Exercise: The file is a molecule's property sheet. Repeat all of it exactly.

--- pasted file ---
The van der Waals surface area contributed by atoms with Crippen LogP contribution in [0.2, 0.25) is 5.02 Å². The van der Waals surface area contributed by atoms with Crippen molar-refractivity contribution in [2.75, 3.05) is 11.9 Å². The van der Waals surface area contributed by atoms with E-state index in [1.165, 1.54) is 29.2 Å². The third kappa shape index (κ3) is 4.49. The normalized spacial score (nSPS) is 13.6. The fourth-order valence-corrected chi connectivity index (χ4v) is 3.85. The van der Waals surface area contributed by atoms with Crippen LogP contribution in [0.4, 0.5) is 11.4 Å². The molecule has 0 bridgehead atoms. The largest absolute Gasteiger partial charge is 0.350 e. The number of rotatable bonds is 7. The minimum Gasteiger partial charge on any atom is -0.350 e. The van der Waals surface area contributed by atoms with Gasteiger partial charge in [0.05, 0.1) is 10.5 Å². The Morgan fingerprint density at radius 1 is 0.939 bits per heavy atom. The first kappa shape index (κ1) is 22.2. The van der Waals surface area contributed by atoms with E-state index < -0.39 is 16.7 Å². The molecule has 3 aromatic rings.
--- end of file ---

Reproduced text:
The van der Waals surface area contributed by atoms with Crippen LogP contribution in [0.2, 0.25) is 5.02 Å². The van der Waals surface area contributed by atoms with Crippen molar-refractivity contribution in [2.75, 3.05) is 11.9 Å². The van der Waals surface area contributed by atoms with E-state index in [1.165, 1.54) is 29.2 Å². The third kappa shape index (κ3) is 4.49. The normalized spacial score (nSPS) is 13.6. The fourth-order valence-corrected chi connectivity index (χ4v) is 3.85. The van der Waals surface area contributed by atoms with Crippen LogP contribution in [0.4, 0.5) is 11.4 Å². The molecule has 0 bridgehead atoms. The largest absolute Gasteiger partial charge is 0.350 e. The number of rotatable bonds is 7. The minimum Gasteiger partial charge on any atom is -0.350 e. The van der Waals surface area contributed by atoms with Gasteiger partial charge in [0.05, 0.1) is 10.5 Å². The Morgan fingerprint density at radius 1 is 0.939 bits per heavy atom. The first kappa shape index (κ1) is 22.2. The van der Waals surface area contributed by atoms with E-state index < -0.39 is 16.7 Å². The molecule has 3 aromatic rings.